NASA's New Horizons spacecraft beamed back its best shot of Pluto's far side Saturday, the side of the dwarf planet that always faces its large moon Charon, showing intriguing circular features and complex, yet-to-be-explained dark spots along the icy world's equator.
New Horizons will make a close flyby of Pluto early Tuesday, zipping past the opposite hemisphere for a long-awaited closeup inspection. The circular structures and dark areas in the hemisphere shown in Saturday's photo release will not be seen during close approach.
But New Horizons will attempt to image Pluto's far side again as it departs, using sunlight reflected from the Texas-size Charon for illumination.
In the meantime, Alan Stern, the New Horizons principal investigator, said the view captured by the spacecraft earlier Saturday is "the last, best look that anyone will have of Pluto's far side for decades to come.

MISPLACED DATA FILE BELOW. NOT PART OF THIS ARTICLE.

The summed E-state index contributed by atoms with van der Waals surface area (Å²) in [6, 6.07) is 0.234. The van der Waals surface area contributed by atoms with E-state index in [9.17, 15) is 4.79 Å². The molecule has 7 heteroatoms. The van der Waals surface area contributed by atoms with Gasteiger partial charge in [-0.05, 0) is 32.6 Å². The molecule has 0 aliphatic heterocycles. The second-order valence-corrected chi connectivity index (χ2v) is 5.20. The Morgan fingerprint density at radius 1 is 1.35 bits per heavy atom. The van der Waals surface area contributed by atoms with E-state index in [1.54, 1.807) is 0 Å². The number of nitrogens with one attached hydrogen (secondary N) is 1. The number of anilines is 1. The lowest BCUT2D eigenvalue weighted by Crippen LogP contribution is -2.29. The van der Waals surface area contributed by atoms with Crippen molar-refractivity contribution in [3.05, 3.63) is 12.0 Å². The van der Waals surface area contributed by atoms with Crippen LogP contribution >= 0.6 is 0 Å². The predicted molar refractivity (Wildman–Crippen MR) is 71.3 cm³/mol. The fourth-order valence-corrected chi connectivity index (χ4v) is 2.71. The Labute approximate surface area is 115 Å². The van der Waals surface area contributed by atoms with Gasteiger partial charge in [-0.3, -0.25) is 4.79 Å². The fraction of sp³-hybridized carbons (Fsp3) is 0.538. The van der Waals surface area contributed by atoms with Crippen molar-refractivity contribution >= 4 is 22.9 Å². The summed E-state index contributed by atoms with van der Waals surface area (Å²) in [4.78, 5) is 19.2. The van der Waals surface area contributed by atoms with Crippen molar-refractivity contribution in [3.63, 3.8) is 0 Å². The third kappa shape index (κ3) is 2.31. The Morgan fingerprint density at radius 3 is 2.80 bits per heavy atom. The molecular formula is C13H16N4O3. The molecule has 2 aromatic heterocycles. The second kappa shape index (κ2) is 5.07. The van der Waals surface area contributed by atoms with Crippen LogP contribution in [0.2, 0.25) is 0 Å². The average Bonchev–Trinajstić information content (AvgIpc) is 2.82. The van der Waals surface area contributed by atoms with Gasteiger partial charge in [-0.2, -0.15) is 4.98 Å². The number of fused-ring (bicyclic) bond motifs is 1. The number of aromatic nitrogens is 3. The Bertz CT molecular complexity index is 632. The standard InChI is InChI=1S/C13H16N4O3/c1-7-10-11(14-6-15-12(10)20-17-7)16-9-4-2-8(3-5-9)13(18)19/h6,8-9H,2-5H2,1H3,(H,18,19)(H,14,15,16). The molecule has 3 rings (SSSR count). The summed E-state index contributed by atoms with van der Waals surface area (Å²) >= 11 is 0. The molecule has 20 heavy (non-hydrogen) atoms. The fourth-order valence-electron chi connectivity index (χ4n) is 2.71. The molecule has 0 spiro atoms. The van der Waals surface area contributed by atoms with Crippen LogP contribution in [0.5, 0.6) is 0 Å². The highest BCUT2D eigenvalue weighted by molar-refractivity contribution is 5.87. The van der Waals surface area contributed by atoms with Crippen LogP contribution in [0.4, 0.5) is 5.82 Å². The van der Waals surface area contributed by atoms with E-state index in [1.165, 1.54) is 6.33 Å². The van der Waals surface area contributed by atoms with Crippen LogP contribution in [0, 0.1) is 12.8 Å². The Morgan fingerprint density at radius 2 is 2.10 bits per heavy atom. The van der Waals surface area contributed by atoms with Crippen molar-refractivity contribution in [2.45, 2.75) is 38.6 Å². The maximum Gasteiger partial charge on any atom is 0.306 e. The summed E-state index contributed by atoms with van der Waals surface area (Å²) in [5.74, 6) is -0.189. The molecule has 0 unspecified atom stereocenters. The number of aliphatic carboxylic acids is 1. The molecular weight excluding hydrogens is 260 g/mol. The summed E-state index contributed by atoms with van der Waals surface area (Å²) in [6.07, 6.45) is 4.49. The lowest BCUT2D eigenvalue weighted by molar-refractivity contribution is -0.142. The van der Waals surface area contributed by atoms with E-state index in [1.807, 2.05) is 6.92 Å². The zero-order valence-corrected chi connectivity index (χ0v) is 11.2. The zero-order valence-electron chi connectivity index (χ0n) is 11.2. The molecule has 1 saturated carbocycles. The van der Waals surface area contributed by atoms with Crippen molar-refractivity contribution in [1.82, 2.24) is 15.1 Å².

"The dark areas measure some 300 miles across and are taking on a more complex appearance as New Horizons closes in. A larger more continuous dark area, known as the whale, follows a similar path around Pluto's equatorial region.
"It's weird that they're spaced so regularly," New Horizons program scientist Curt Niebur said of the dark spots in the web posting. Jeff Moore, a scientist at NASA's Ames Research Center, said it's not yet clear "whether they're plateaus or plains, or whether they're brightness variations on a completely smooth surface."
Some of the circular structures in the latest image were seen in earlier photos, but it's not yet clear whether they are impact craters or the result of some other process.
But Moore said the images, combined with data stored aboard New Horizons but not yet relayed to Earth, eventually will enable scientists to "read the history of this face of Pluto."